When I asked my friend if she’d like to join me at the Le Creuset Factory to Table event in Santa Monica several weeks ago, she asked if we could have lunch before coming home. When have I said no to good food? She’d had Forma, an Italian eatery featuring pasta that’s been tossed in a cheese wheel, bookmarked forever, and it was conveniently located right in Santa Monica.
We invite a few LA friends to join us for lunch so we can order more food!
A myriad of appetizers, and one of my favorites is Crispy Artichokes ($16) using mache, fennel, snow peas, walnuts and goat cheese. This salad is tossed in a light dressing, and topped with crispy fried artichokes. The differing textures created a great mouthfeel when you’re able to grab a little of everything on your fork. We all agree it is absolutely delicious.
Another salad is Citrus Avocado Salad ($17) consisting of three types of citrus, arugula, watermelon radish slices, finished with almond slices and crumbled goat cheese. Between the two, I wouldn’t order this again simply because it isn’t anything spectacular.
Grilled Spanish Octopus ($22) is the first thing that catches my eye on the menu, because frankly, I am obsessed with octopus. There are three tentacles serve atop a bed of lentils with harissa as its main flavor profile. While harissa, nor lentils, are typically Italian, the two ingredients do work very well together. The octopus is a little too soft for my taste, but not to the point that it is mushy. Still delicious!
The Chicken Meatballs ($14) are very good, and different, because it is served in a light broth rather than the ubiquitous marinara. The meatballs are tender and flavorful, absolutely solid on their own. I don’t care for the artichokes as it is an unnecessary addition to the dish, but the meatballs are stellar.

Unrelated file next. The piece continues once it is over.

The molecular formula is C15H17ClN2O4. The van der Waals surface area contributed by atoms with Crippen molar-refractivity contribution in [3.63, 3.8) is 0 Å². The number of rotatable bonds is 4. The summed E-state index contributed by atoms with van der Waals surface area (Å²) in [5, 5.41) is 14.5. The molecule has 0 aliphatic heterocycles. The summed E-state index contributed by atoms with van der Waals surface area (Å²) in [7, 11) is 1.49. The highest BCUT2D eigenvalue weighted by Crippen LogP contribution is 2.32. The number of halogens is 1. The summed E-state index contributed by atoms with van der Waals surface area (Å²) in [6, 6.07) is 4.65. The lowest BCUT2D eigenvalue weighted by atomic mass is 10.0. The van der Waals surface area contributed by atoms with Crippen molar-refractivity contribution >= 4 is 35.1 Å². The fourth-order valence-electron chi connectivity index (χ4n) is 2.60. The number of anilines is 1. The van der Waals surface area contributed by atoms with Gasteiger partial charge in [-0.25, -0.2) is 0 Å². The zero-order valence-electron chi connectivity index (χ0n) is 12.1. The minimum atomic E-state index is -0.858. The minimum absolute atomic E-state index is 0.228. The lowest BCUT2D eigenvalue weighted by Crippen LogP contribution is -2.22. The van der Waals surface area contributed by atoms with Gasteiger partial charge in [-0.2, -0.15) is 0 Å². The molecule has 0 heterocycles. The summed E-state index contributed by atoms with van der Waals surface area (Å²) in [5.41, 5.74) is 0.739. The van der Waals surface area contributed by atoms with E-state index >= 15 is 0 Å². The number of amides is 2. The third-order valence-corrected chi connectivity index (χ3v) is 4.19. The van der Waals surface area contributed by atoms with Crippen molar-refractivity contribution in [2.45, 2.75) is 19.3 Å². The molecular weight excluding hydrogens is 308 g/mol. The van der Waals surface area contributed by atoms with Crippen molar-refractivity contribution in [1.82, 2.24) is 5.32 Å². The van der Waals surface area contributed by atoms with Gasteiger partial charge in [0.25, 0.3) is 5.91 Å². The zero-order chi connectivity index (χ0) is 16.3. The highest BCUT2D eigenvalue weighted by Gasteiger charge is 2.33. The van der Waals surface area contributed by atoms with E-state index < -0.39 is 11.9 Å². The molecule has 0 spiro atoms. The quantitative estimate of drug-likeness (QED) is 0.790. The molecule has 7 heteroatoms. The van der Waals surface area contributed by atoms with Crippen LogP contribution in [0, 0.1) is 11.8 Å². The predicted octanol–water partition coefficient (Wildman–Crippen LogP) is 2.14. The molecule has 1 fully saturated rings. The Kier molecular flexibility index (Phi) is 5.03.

Now onto the pastas…
Burnt Spaghetti Asassina ($16) is not what I expected. I’ve had burnt pasta, or grano arso pasta before, however, this left me mind-boggled and slightly confused. My understanding of Puglian-style burnt pasta is that the grano arso pasta is made by first toasting the wheat flour. I did not expect the spaghetti itself to be burnt, and at times, crunchy. Definitely not the burnt pasta I was expecting.
I’m always down for cacio e pepe pasta, and Chitarra Cacio e Pepe ($24) does not disappoint. The homemade spaghetti is tossed with black pepper and extra virgin olive oil, then given a good mix in the pecorino romano wheel. The hot pasta melts the cheese, which then evenly coats the spaghetti. So decadent and unctuous on the palate.
I’m not a huge fan of tortellini, but I was blown away by the mushroom Tortellini ($26) here. A light cream sauce with a hint of truffle oil is tossed in the wheel of Bella Lodi cheese. I’ve never had tortellini that’s so toothsome and perfect in texture. It has definitely changed my mind regarding tortellini.
I noticed almost every table had at least one plate of pasta, and it is not at all surprising. The pasta is absolutely amazing (not including the burnt pasta) and make sure you order the ones that are tossed in one of the many cheese wheels at the back of the restaurant. You won’t regret it.
1610 Montana Ave
Santa Monica, CA 90403